I witnessed the most Minnesotan thing in the world this weekend: at our lil hotdish Hanukkah party, there were just enough pigs in a blanket to take us until the last hour or so. And then for the last hour there sat exactly one pig in a blanket in the center of the tray. Nobody would take it. I couldn’t believe my eyes: the best food in the world was left there out in the open and no one was taking it, but of course, this is how things go here. In any other situation I would have taken it, obviously, but I was curious to see how long it would go and also I had already had like a million, so I just watched it for a while as I sipped my vodka-y hot chocolate and thought about how you would never ever in a thousand years find one single pig in a blanket all by itself at a party in New York. Am I right??? Here, there’s this system. Someone might come over to take half of it and then someone else would come over to cut off half of the remainder and then another person would cut off half of that, etc., etc., to infinity until nothing but a microscopic dot of a pig in blanket was left. This pattern, the non-finishing of a dish by many people who refuse to have the last bite, is one truly charming phenomenon of Midwestern party food.

[Finally I opened my big mouth and addressed it so that we could discuss this single pig and then Ben From Wisconsin bit off half and handed it to me. I bit off half of that and then handed it back, excited that this was about to become a thing, but then because apparently he was feeling sassy and in the mood for a laugh he popped the rest in his mouth, just like that. People cheered, I frowned.]

Which is all to say that we threw a lovely party, complete with fireside chats and lefse, old friends and new, and I didn’t even have a headache the next day. 

Who all is ready for a holiday break?? I am! Not in like a burnt out way, just in the way that I would kind of like some time to binge Mrs. Maisel and fold laundry. I would also like more time to make boxes of colorful cookies as that’s become one of my favorite holiday things in the last few years. This season I’ve been filling boxes with a lot of sandwich cookies and wreath cookies and of course there always has to be marzipan in some form.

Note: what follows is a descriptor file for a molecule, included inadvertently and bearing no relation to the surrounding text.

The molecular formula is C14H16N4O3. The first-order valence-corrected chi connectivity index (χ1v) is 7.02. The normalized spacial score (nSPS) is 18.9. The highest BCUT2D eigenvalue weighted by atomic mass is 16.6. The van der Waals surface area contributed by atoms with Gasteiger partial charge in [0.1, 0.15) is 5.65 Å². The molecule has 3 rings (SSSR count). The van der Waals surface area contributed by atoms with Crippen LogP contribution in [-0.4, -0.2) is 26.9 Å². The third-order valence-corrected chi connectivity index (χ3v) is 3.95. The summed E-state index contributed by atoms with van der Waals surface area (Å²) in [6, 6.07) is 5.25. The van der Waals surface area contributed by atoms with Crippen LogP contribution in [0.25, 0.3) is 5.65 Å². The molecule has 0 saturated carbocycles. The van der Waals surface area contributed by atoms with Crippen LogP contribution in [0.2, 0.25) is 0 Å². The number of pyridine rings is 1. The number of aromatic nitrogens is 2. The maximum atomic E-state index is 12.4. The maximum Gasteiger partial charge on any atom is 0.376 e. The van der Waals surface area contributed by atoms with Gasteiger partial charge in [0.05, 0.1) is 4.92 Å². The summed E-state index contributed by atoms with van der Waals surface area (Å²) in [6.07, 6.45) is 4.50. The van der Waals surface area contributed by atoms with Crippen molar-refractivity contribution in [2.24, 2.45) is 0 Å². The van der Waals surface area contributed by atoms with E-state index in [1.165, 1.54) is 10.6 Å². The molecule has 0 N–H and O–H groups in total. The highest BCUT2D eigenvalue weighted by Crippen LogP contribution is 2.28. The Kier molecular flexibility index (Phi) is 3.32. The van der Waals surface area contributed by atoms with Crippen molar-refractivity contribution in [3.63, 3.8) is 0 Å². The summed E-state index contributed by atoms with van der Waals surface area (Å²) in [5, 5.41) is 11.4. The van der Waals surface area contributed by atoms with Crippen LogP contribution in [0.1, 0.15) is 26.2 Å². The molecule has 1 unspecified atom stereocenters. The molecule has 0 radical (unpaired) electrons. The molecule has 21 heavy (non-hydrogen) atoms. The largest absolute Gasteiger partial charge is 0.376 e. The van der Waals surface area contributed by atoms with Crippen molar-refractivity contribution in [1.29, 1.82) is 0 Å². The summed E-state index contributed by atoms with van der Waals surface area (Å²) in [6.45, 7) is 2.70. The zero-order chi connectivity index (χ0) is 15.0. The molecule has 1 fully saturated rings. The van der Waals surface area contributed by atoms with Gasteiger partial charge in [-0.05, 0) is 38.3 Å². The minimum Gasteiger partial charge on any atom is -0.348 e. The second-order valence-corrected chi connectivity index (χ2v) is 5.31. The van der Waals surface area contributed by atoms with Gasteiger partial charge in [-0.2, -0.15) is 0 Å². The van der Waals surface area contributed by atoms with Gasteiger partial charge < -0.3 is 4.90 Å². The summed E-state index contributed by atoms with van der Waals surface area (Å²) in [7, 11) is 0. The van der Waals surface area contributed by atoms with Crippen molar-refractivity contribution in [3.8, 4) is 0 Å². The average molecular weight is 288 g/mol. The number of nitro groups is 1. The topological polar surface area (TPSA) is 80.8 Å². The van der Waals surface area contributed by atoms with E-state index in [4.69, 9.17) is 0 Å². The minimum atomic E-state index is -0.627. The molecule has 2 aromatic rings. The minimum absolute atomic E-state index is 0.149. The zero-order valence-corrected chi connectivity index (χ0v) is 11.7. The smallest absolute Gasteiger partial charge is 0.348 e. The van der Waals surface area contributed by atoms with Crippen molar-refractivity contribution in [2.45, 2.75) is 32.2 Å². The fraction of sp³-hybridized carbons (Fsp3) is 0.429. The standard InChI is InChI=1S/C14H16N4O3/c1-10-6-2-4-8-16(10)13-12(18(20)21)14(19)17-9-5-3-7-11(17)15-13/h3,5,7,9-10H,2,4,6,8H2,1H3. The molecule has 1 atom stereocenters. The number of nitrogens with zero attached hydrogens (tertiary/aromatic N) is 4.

So today I have for you something that’s inspired by three different cookies: these almendrados, a chewy baked marzipan that Alana and I had by a pool in Malta a long time ago, and the marzipan balls from Breads Bakery that look like they’re going to be boring but taste freaking fantastic. Usually when you think of marzipan you think of kind of a raw dough situation but imagine now that it has a crisp exterior shell and a little more chewiness, thanks to some quick time in the oven. So satisfying! I love these little guys, you can just pop them in your mouth or pile them high into a cookie box because they are so sturdy. 

Making them is a very simple process: whereas most homemade marzipan recipes call for blending nuts into oblivion in a food processor, this recipe skips that step and uses Bob’s Red Mill Almond Flour, which is just blanched almonds blended into a fine meal. So no need for a food processor. (If we were making marzipan cake decorations we would want to go the food processor route since the end result is a much smoother dough but in this case, the slightly coarser texture works beautifully.) Saffron adds a bit of very special saffron-y-ness, and they’re actually not complete without a swim in some sprinkles. Sprinkles aren’t optional, you need that extra sweetness and crunch for these to be at their height of tastiness. If you’re fresh out of sprinkles, a coating of turbinado or granulated sugar will be fine too. 

saffron baked marzipan

makes about 50 little balls

ingredients

1/8 tsp saffron, crushed in a mortar and pestle
1 tsp hot water
1/2 tsp almond extract
2 c (224g) bob’s red mill almond flour
3/4 c (150g) sugar
1/2 tsp kosher salt
Zest of 1/2 lemon
1 large egg

sanding sugar or other sprinkles, for topping

 

 

clues

in a small bowl, combine the saffron, hot water, and almond extract and set aside to steep.

in a medium bowl, whisk together the almond flour, sugar, salt, and lemon zest. add the egg to the bowl with the saffron and whisk to combine and then pour the egg mixture into the dry mixture and mix together to form a dough. It might seem like there isn't enough egg mixture to bring it all together at first but just keep on mixing. 

Press the dough into a ball, cover it with plastic wrap, and refrigerate overnight. 

Preheat the oven to 350ºf. Line 2 baking sheets with parchment paper. Roll heaping teaspoons of the dough into balls and dip them in sugar. Place on the baking sheets and bake for about 10 minutes, or until the bottoms of lightly browned. Let cool and enjoy!

-yeh!

Thanks to bob's red mill for sponsoring this post!

latke hotdish

Made a latke hotdish because I couldn’t not, right?? And also because hotdish Hanukkah is the theme of this year’s holiday party. I probably won’t do this ever again unless you pay me a million dollars but that’s just meant to say more about my current overwhelming desire to be lazy, nothing about whether or not this is good or not. 

This is in fact very good!!! It’s meat and potatoes at its best: hella braised brisket and fried potatoes. There is nothing not to like.

Why is this hotdish different from all other hotdishes?